Locked away since 2014 brewing an organised yet jaggedly-unpredictable sound, it is only now that Tarmak and Plow in the year of no real precedent make their play. The Ghent, Belgium based band supposedly began as a three-piece wholeheartedly committed to Acapella Mongolian Throat Singing. However, after ultimately and fatefully deciding that the world simply wasn’t ready, decided to reorganise and delve into the realm of Progressive guitar music, finally sitting down to brew a rich batch of Post-Metal.
Now, often, when the genre of Post-Metal is uttered, referenced or fully embodied, its cousins in Post-Rock and Prog are certainly not far behind. Tarmak and their debut Plow know this all too well and yet, are in seamless control of where these family members appear.
Plow opens with the intense, gyrating ebb of ‘Krater’. Track one gradually encroaches on all in its path, with a bassline alternating from brandishing a vicious claw to letting it hang by the wayside. Tarmak perpetually teases an unabated catharsis but retract such, leaving you on the very edge of being on edge. This is juxtaposed between with 1:31 and 1:47 with a thin, bright sonic-glimmer plucking its way along in dread. Directly after such, the band employ a Post-Rock-esque bridge before thick, metallic chugging accompanies a haunting and rare vocal tone. Enlisting a voicebox within the Post-Metal realm is risky but Tarmak earnestly do what they must.
‘Krater’ pushes on and introduces a warped but ambient atmosphere of uncertainty that taints the record as a whole. Post-‘Krater’, Tarmak embody the latter half of their double-barreled genre moniker. Track one was open, bare and honest and yet, deliberately reserved. ‘Petanque’, compared to its predecessor unleashes its Metal violently. However, as you would expect, there is a contrast. All the while, the soaring-to-warped and back again melodic edge to Tarmak ubiquitously exerts its control. ‘Petanque’ is energetic within the context of the genre. The band alternate aggression, tempo, tone and structure, giving their Post-Metal an appeal to those whose ears are decidedly inclined toward Prog-Metal quirks.
‘Pentanque’ keeps you on your toes. Tarmak follow their blasts of crushing riffage with slow, ebbing, bridges dwelling in the juxtaposing eye-of-the-storm. The band show an adept skill at their craft and in fact more than arguably go beyond such but choose not to focus on gratuitous displays more than they have to. ‘Pentanque’ balances this need, with a natural and organic stripped-back and lumbering simplicity.
If ‘Pentanque’ showcased and championed the Tarmak’s scope as a whole, then ‘Krampus’ refines their experimentation. In a stylistic call back to the relatively reserved nature of ‘Krater’, the 8:10 ‘Krampus’ battles between a Prog-toned variant of such while attempting to contain the spasmodic displays themselves longingly devoted to ‘Pentanque’. ‘Krampus’ to be succinct, comparative and emphatic, is a refinement of the EP thus far. Notably, track three is the least “metal” of the band’s work. The track still has it’s respective spot on the mantle, but with its increasingly melodic display, greater use of lead-lines and Prog-Rock approach, it’s the liqueur variant of the raw spirit. Can you guess what I do for a living?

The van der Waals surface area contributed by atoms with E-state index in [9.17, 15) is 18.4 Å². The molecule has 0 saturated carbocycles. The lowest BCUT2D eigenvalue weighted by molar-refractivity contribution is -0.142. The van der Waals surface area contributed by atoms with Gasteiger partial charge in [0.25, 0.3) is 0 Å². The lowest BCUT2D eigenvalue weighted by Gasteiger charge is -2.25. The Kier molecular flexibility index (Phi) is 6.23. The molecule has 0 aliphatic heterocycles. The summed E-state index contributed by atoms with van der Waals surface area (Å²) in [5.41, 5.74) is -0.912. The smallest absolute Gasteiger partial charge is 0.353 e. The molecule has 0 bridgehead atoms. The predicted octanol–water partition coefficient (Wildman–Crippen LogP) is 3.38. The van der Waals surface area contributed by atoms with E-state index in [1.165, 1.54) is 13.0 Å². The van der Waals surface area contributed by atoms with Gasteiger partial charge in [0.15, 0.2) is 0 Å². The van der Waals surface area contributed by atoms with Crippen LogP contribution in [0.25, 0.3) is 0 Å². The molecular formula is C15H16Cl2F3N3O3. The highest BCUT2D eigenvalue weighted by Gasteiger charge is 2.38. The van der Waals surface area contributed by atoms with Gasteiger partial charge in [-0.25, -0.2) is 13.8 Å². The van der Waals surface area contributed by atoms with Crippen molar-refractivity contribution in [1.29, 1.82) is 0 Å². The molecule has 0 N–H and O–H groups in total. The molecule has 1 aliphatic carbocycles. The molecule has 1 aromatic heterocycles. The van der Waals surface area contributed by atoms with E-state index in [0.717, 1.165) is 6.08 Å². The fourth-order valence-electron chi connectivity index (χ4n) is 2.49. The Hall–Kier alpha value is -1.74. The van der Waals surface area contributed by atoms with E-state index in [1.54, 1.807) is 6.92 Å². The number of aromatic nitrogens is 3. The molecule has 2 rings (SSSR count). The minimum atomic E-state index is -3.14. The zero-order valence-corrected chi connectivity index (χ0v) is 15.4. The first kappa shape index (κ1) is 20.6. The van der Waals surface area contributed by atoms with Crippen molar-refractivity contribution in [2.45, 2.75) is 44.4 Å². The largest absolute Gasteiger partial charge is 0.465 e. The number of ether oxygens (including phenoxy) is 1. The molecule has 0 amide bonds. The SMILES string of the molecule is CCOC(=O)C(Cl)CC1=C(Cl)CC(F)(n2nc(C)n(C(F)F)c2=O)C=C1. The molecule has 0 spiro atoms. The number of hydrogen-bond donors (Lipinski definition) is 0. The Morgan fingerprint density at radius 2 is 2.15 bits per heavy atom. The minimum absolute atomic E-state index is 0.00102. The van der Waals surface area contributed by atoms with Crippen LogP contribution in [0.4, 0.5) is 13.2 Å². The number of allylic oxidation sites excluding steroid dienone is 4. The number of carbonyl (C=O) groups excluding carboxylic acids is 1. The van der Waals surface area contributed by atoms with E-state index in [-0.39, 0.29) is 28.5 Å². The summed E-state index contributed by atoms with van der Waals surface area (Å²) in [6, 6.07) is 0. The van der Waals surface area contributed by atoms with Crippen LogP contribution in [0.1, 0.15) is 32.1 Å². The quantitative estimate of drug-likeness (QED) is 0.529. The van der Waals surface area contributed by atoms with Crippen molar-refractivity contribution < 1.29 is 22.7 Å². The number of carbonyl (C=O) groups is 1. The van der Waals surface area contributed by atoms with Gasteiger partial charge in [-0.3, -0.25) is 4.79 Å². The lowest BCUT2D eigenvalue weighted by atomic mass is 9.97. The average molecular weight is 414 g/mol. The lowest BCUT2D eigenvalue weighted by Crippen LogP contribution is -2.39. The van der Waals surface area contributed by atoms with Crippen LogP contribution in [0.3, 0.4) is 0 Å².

Tarmak own their jagged, razor-sharp and keenly maintained edges. However, on the contrary, they are a band with no wholehearted resignation. ‘Krampus’ is very much one step in and one step out of the gargantuan laborious action it is named after. Three boasts the best of the band as a whole. Tarmak simplifies in part, but in those parts untouched, allow complexity to reign and in not a single moment, does it feel forced, tentative or unbalanced. The Ghent trio will tire you but never to the point of tedium or exhaustion.
‘Toton’ closes Plow. The manner in which the debut opened and then matured in ‘Pentaque’, arguably suggested a near-all-out assault of cacophonic ISIS-esque Metal. This ferocity is found in part and the associated chaos is both found and satiable to a point. Importantly, however, that isn’t what Tarmak is about. The three-piece capture the weight and danger of the genre as they play on the lip of an altitude dwelling precipice. Furthering this, akin to many in the scene, the band know when to infuse their foundational home with external influence. ‘Toton’ builds on the air of Prog-Rock and Metal Plow has unashamedly flirted with. ‘Toton’ explores Refused-esque Post-Hardcore with cumbersome Hardcore riffs warped by their own progressive successor. The band’s reliance on eerie melodic leads is at its best, all the while, the abject omnipresent Metal endures, never far behind.
Plow intentionally, as a sentient whole, allows us to see its transformation. Track by track, this debut morphs and changes, progressing to its final form. ‘Toton’ is that form. The track encompasses the band’s entire scope, but unlike ‘Petanque’ it does so to the utmost refinement. ‘Toton’ is and true to form, ridden with exciting, addictive and infectious complexity and composes itself to a final, memorable foray between 5:03 and its abrupt self-nullification.